Buying a Car While Building Your Credit

Considering how many Latinos seem to avoid credit cards and loans like the plague, it should

be no surprise to learn how frequently they pay cash when buying vehicles. From the financial

discipline learned in immigrant families to reports of predatory lending practices faced by

minorities seeking loans at dealerships, today’s Latino car buyer has muy bien razon to be

cautious when considering the different routes to having a car.

You may be tempted to take your tax refund and throw it towards an inexpensive used car for

the immediate satisfaction of a debt-free vehicle. Pero ten cuidado, you could be missing out on

an opportunity to build the credit history that will help you buy that home of your dreams. As with

so many of life’s choices, when deciding whether to lease or buy there are pros and cons on

both sides. For the millennial with money on the mind, there’s a strong case to be made for

leasing instead of buying a new vehicle.

While living debt-free has its advantages, the disciplined, cash-oriented habits of Latinos can

lead to costly consequences.

Even if you don’t have bad credit, you can still find yourself paying higher interest rates

due to a limited credit history. The habits that help you today may hurt you tomorrow in the form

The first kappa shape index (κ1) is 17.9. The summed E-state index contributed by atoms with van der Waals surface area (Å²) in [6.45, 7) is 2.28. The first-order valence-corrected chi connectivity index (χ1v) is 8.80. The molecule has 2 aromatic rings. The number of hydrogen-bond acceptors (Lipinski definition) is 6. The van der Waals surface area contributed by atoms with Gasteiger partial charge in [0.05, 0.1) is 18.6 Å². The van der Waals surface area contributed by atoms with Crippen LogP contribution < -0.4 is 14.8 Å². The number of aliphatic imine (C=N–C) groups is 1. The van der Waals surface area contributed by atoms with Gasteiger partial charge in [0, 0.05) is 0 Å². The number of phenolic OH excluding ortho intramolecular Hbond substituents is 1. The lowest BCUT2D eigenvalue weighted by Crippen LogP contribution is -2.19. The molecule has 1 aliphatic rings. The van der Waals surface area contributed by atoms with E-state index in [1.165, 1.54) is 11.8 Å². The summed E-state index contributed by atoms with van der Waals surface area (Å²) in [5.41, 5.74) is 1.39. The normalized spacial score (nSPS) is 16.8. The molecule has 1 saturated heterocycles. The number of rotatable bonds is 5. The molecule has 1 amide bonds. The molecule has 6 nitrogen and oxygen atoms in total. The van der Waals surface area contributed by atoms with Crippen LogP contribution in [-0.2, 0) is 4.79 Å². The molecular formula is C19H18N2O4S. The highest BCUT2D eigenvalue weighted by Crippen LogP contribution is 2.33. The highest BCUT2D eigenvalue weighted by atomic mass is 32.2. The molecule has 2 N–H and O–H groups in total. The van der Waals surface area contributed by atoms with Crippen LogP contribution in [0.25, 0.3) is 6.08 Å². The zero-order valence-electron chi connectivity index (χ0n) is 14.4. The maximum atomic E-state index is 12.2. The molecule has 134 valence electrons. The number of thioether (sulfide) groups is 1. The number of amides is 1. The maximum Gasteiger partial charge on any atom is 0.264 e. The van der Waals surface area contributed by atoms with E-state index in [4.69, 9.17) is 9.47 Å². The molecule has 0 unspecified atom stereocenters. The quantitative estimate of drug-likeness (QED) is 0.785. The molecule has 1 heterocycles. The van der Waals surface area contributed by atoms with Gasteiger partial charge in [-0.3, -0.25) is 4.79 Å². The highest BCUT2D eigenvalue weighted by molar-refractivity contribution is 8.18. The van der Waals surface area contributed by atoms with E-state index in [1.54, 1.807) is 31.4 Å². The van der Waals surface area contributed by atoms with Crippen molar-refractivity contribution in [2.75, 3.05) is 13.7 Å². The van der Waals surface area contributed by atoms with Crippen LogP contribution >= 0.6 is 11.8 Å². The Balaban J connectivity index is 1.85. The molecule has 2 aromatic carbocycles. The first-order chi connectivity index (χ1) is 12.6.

of higher costs.



If controlling costs is important to you, as it should be, leasing is an attractive alternative to

purchasing. The monthly payments tend to be lower than what you’d have with a loan and

keeping up with your payments will help establish your credit history. For many drivers, the

greatest part about leasing is the fact that vehicle maintenance is covered by the dealership.

Limiting your car related expenses is key because, unlike houses, cars tend not to be great

investments. There are a select few cars that will increase in value over time but the vast

majority of cars will lose about 10% of their value the second they’re driven off the lot. The

numbers don’t look any better with time. Depreciation is important to consider when weighing

your options. If you’re planning on re-selling your car to finance the purchase of vehicle a few

years down the road, you won’t be getting nearly as much as you paid to drive away. By the end

of that first year of ownership, you’ll see another 10% of value disappear and the value will

continue to fall year over year.

So remember, while it may be tempting to spend a tax refund or a nice bonus on a car, leasing

will provide you with a way to keep monthly expenses low while building the credit history that

will support your financial future.